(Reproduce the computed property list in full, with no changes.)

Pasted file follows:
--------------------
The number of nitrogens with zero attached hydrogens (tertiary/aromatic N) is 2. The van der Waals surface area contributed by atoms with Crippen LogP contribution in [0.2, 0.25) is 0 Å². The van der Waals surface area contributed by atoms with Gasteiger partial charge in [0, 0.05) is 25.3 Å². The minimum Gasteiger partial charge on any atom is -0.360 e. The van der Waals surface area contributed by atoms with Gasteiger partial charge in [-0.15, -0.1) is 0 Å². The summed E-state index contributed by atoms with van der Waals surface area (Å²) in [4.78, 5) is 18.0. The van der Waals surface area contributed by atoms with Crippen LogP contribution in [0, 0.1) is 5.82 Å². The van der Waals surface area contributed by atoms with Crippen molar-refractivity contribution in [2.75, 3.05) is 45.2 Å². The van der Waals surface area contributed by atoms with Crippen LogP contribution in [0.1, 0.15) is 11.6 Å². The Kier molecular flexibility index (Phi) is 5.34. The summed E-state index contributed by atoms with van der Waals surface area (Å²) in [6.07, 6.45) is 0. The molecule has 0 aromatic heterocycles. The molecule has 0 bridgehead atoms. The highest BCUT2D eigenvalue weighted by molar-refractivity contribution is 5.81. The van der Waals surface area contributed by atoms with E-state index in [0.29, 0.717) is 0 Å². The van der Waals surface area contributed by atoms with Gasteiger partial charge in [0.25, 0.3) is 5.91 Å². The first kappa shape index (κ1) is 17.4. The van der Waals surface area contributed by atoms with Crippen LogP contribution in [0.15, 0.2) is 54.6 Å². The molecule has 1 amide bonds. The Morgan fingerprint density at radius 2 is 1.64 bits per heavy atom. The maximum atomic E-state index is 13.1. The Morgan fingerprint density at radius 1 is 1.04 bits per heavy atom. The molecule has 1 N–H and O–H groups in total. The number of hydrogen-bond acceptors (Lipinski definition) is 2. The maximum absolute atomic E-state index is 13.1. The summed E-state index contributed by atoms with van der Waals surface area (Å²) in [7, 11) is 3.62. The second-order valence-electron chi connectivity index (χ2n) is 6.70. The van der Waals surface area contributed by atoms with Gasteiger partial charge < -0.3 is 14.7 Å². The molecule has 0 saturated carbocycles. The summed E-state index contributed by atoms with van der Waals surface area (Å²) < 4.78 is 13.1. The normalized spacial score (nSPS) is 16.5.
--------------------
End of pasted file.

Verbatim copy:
The number of nitrogens with zero attached hydrogens (tertiary/aromatic N) is 2. The van der Waals surface area contributed by atoms with Crippen LogP contribution in [0.2, 0.25) is 0 Å². The van der Waals surface area contributed by atoms with Gasteiger partial charge in [0, 0.05) is 25.3 Å². The minimum Gasteiger partial charge on any atom is -0.360 e. The van der Waals surface area contributed by atoms with Gasteiger partial charge in [-0.15, -0.1) is 0 Å². The summed E-state index contributed by atoms with van der Waals surface area (Å²) in [4.78, 5) is 18.0. The van der Waals surface area contributed by atoms with Crippen LogP contribution in [0, 0.1) is 5.82 Å². The van der Waals surface area contributed by atoms with Crippen molar-refractivity contribution in [2.75, 3.05) is 45.2 Å². The van der Waals surface area contributed by atoms with Crippen LogP contribution in [0.1, 0.15) is 11.6 Å². The Kier molecular flexibility index (Phi) is 5.34. The summed E-state index contributed by atoms with van der Waals surface area (Å²) in [6.07, 6.45) is 0. The molecule has 0 aromatic heterocycles. The molecule has 0 bridgehead atoms. The highest BCUT2D eigenvalue weighted by molar-refractivity contribution is 5.81. The van der Waals surface area contributed by atoms with E-state index in [0.29, 0.717) is 0 Å². The van der Waals surface area contributed by atoms with Gasteiger partial charge in [0.25, 0.3) is 5.91 Å². The first kappa shape index (κ1) is 17.4. The van der Waals surface area contributed by atoms with Crippen LogP contribution in [0.15, 0.2) is 54.6 Å². The molecule has 1 amide bonds. The Morgan fingerprint density at radius 2 is 1.64 bits per heavy atom. The maximum atomic E-state index is 13.1. The Morgan fingerprint density at radius 1 is 1.04 bits per heavy atom. The molecule has 1 N–H and O–H groups in total. The number of hydrogen-bond acceptors (Lipinski definition) is 2. The maximum absolute atomic E-state index is 13.1. The summed E-state index contributed by atoms with van der Waals surface area (Å²) in [7, 11) is 3.62. The second-order valence-electron chi connectivity index (χ2n) is 6.70. The van der Waals surface area contributed by atoms with Gasteiger partial charge < -0.3 is 14.7 Å². The molecule has 0 saturated carbocycles. The summed E-state index contributed by atoms with van der Waals surface area (Å²) < 4.78 is 13.1. The normalized spacial score (nSPS) is 16.5.